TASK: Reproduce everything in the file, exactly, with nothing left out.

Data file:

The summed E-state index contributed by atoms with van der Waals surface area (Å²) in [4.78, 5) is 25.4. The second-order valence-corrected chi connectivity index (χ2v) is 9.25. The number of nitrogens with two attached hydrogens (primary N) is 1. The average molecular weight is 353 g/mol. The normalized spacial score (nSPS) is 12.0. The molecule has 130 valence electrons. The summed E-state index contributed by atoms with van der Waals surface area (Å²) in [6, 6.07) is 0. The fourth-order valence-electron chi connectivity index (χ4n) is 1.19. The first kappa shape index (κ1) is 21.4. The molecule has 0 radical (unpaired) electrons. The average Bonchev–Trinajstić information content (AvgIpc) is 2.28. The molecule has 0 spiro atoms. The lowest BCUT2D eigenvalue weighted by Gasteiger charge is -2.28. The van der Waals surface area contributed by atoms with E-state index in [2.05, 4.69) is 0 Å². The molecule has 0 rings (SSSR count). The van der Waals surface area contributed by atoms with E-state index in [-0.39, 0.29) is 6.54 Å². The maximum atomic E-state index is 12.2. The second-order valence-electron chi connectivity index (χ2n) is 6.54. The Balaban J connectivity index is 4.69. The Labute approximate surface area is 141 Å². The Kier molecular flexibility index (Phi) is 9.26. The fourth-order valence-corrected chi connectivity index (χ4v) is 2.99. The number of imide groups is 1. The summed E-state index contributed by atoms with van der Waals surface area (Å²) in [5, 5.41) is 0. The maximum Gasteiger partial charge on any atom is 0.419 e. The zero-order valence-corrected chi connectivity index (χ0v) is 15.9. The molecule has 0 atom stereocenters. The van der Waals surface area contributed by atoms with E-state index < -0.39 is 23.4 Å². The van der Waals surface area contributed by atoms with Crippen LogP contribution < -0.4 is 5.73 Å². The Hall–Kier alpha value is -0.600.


The summed E-state index contributed by atoms with van der Waals surface area (Å²) in [4.78, 5) is 25.4. The second-order valence-corrected chi connectivity index (χ2v) is 9.25. The number of nitrogens with two attached hydrogens (primary N) is 1. The average molecular weight is 353 g/mol. The normalized spacial score (nSPS) is 12.0. The molecule has 130 valence electrons. The summed E-state index contributed by atoms with van der Waals surface area (Å²) in [6, 6.07) is 0. The fourth-order valence-electron chi connectivity index (χ4n) is 1.19. The first kappa shape index (κ1) is 21.4. The molecule has 0 radical (unpaired) electrons. The average Bonchev–Trinajstić information content (AvgIpc) is 2.28. The molecule has 0 spiro atoms. The lowest BCUT2D eigenvalue weighted by Gasteiger charge is -2.28. The van der Waals surface area contributed by atoms with E-state index in [2.05, 4.69) is 0 Å². The molecule has 0 rings (SSSR count). The van der Waals surface area contributed by atoms with E-state index in [-0.39, 0.29) is 6.54 Å². The maximum atomic E-state index is 12.2. The second-order valence-electron chi connectivity index (χ2n) is 6.54. The Balaban J connectivity index is 4.69. The Labute approximate surface area is 141 Å². The Kier molecular flexibility index (Phi) is 9.26. The fourth-order valence-corrected chi connectivity index (χ4v) is 2.99. The number of imide groups is 1. The summed E-state index contributed by atoms with van der Waals surface area (Å²) in [5, 5.41) is 0. The maximum Gasteiger partial charge on any atom is 0.419 e. The zero-order valence-corrected chi connectivity index (χ0v) is 15.9. The molecule has 0 atom stereocenters. The van der Waals surface area contributed by atoms with E-state index < -0.39 is 23.4 Å². The van der Waals surface area contributed by atoms with Crippen LogP contribution < -0.4 is 5.73 Å². The Hall–Kier alpha value is -0.600.